Ideology aside, the headline of The Times of Israel’s article, “Syria’s ‘Destroyed’ Ancient Synagogue is Still Intact”, should not come as a revelation. The video posted by the Dubai-based pan-Arab al-Aan broadcasting corporation on 23rd June 2013 entitled, “Jobar Synagogue and Bashar al-Assad?” [24] shows some damage to the traditional poplar-beamed ceiling of synagogue and its roof. There is also some residual debris; but it is fully evident that the synagogue is far from destroyed. Moreover, the interview with F.S.A. fighters indicates that they are protecting the synagogue – a claim not too distant from The Times of Israel’s story (except without reference to the much sought after Judaica).

Jobar Synagogue June 2013. Hole in poplar-beamed ceiling (by 5th window, left hand side. Reflection on wall).
Jobar Synagogue. Hole in poplar-beamed ceiling (by 5th window, left hand side. Reflection on wall). From al-Aan video June 2013

On close inspection al-Aan’s account consists of earlier video footage from March. It also insists that Jobar was “the oldest synagogue in the world”, that it housed the oldest Torah in the world” and that town of Jobar was once home tothe second largest concentration of Jews”.  Despite these grandiose and false claims the footage contains important evidence. Whether the video was disseminated by al-Assad’s foes or not, it is a critical witness in a conflict where validation is increasingly dependent upon videography and partisan reportage.  

The task, of course, is to know where fact begins and credibility ends. What is apparent is that December’s coverage in The Times of Israel takes matters one step further. The article omits the collateral damage to the ceiling and roof. No mention is made of the very real consequence of regime bombardment if the F.S.A remains encamped in the sacred site.  Of the scrolls, one is noticeably desecrated (although there is nothing to associate the object in the photograph with Jobar as the newspaper rightly reports). More significant is the image of the synagogue with mysterious “card” in situ. It does not, of its own accord, constitute proof of the synagogue’s endurance in December of 2013.   Surely the Skype-friendly rebels can do better than that.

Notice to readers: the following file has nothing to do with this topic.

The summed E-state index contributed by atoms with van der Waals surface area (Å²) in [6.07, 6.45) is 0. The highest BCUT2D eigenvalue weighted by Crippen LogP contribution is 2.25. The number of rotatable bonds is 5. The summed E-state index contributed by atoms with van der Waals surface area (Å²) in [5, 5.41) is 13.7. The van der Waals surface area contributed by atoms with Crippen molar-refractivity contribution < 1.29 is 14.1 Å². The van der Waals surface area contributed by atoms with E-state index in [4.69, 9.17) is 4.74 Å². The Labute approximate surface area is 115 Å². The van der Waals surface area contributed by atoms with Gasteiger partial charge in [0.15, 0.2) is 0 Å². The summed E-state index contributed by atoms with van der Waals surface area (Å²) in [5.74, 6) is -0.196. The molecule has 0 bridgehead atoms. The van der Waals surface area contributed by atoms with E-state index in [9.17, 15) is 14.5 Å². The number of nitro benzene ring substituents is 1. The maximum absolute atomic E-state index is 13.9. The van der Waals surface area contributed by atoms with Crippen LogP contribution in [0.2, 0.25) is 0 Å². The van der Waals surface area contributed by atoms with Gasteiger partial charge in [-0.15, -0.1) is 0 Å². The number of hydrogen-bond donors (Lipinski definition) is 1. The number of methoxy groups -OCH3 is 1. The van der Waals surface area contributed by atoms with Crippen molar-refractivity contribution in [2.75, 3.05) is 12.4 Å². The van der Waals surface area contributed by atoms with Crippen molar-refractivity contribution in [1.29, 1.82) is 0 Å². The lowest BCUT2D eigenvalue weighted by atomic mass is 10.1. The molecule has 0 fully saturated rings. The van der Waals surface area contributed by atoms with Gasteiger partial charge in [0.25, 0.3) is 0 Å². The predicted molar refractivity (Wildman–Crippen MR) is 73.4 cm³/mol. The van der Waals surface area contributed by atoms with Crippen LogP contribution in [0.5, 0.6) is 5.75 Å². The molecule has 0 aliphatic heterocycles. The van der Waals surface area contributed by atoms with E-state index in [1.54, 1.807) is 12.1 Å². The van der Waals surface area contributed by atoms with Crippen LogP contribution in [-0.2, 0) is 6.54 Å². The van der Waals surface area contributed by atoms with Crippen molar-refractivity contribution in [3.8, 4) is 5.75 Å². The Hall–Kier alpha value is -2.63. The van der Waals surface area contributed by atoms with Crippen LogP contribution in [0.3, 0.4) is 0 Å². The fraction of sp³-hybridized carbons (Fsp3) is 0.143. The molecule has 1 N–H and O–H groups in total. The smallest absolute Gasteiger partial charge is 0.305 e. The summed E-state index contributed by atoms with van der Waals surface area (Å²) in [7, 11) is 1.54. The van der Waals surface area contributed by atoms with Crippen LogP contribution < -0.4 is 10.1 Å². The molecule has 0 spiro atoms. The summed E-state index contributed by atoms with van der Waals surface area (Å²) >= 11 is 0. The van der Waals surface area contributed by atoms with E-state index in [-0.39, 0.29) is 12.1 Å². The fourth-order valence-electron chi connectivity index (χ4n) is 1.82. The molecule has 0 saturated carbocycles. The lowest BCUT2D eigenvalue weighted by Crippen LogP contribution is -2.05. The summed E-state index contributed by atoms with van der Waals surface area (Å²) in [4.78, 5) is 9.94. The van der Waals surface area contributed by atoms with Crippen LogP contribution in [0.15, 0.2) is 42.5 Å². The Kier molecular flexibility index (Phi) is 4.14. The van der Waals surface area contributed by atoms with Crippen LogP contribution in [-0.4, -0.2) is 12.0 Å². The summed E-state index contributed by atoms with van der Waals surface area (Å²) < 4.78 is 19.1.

What the image does show, which previous video coverage from March and June had not shown, is proof of a prayer hall bereft. Gone is the large menorah which sat upon the stone attributed to Elijah; so too are the many hangings and carpets that once “muffled” the walls as Colin Thubron, author of “Mirror to Damascus”, put it [25]. At its very least, The Times of Israel prayer hall photo may be one of the most recent images to emerge from Jobar post-June 2013.  

Sadly, if the coverage from April of this year helped to preserve the synagogue, perhaps because the site provided no further political purpose, the latest news may yet have the opposite effect.  Judaica, Syria’s Jewish past, has gained currency. It has entered the discourse of rebel strategy, whether in actuality or virtuality. Syria’s Jewish legacy now stands and falls with international perception of a conflict far away from these shores.

Yet this does not excuse inaction. The correct response precludes engagement with the F.S.A., the self-declared patrons of Jobar.  It also demands vigilance and an immediate need to document the existent photo and video testimonies of objects or inscriptions which once adorned the synagogue.  To date neither the prayer hall nor the much older shrine has been the subject of scientific investigation. There is little scholarly material on which to build. But we can at least start. As a matter of urgency regard must be made to Jobar’s many artefacts should they soon find their way into the antiquities market, subject to the whim, the ebb and flow, of their opportunistic captors.*

 [The above piece was published on 17 January 2014 before the destruction of the synagogue as reported in the Daily Beast on Tuesday 27 May 2014]

*Any item suspected of being illegally exported and/or traded illegally should be brought to the attention of Interpol and Dorothy Loebel-King at Lootbusters 

The author would like to thank, Dr. Emma Cunliffe, Christoph Knoch, Dr. Dorothy Loebel-King, Dr. Josef Meri and Hayley Blitz for their assistance and photographs.

Adam Blitz is a Fellow of the Royal Anthropological Institute, London and a former Fulbright scholar. The views expressed in the article are those of the author alone. Any errors or omissions are similarly those of the author. @blitz_adam on Twitter


[1] Lot 93 in…/N09060-93.pdf










[11] [Al-Manar, 29 March 2013]













[23] Email communication: the author 15th April 2013

[24] and

[25] Thubron, C. Mirror to Damascus (Vintage Books 2008) (reprint)


About the Author
Adam Blitz is a Fellow of the Royal Anthropological Institute, London and a former Fulbright scholar. He is a member of PEN International. The views expressed in the article above are those of the author alone. Twitter @blitz_adam